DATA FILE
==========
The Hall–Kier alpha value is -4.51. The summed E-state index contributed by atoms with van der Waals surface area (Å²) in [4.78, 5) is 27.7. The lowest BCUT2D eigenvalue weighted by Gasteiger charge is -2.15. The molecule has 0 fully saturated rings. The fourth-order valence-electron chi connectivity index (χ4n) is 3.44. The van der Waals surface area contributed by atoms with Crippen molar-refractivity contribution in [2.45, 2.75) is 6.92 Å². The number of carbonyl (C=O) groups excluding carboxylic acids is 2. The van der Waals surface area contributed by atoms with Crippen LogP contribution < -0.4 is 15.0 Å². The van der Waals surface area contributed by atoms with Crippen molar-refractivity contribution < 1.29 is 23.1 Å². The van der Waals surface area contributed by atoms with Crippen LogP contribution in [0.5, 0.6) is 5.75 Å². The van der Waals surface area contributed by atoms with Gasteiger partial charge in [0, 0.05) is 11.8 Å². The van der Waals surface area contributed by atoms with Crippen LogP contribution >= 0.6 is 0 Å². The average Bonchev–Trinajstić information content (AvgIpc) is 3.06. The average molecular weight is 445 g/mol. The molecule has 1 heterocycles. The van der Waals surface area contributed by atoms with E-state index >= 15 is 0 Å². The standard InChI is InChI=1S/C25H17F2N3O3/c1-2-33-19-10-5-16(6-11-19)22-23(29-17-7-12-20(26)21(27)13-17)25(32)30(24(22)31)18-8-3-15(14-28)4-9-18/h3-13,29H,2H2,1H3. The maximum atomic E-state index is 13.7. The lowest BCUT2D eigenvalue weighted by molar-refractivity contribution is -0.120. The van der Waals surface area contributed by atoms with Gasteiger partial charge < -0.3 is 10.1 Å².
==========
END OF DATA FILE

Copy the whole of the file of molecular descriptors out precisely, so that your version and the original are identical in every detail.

The Hall–Kier alpha value is -4.51. The summed E-state index contributed by atoms with van der Waals surface area (Å²) in [4.78, 5) is 27.7. The lowest BCUT2D eigenvalue weighted by Gasteiger charge is -2.15. The molecule has 0 fully saturated rings. The fourth-order valence-electron chi connectivity index (χ4n) is 3.44. The van der Waals surface area contributed by atoms with Crippen molar-refractivity contribution in [2.45, 2.75) is 6.92 Å². The number of carbonyl (C=O) groups excluding carboxylic acids is 2. The van der Waals surface area contributed by atoms with Crippen LogP contribution < -0.4 is 15.0 Å². The van der Waals surface area contributed by atoms with Crippen molar-refractivity contribution < 1.29 is 23.1 Å². The van der Waals surface area contributed by atoms with Crippen LogP contribution in [0.5, 0.6) is 5.75 Å². The van der Waals surface area contributed by atoms with Gasteiger partial charge in [0, 0.05) is 11.8 Å². The van der Waals surface area contributed by atoms with Crippen LogP contribution >= 0.6 is 0 Å². The average Bonchev–Trinajstić information content (AvgIpc) is 3.06. The average molecular weight is 445 g/mol. The molecule has 1 heterocycles. The van der Waals surface area contributed by atoms with E-state index >= 15 is 0 Å². The standard InChI is InChI=1S/C25H17F2N3O3/c1-2-33-19-10-5-16(6-11-19)22-23(29-17-7-12-20(26)21(27)13-17)25(32)30(24(22)31)18-8-3-15(14-28)4-9-18/h3-13,29H,2H2,1H3. The maximum atomic E-state index is 13.7. The lowest BCUT2D eigenvalue weighted by molar-refractivity contribution is -0.120. The van der Waals surface area contributed by atoms with Gasteiger partial charge < -0.3 is 10.1 Å².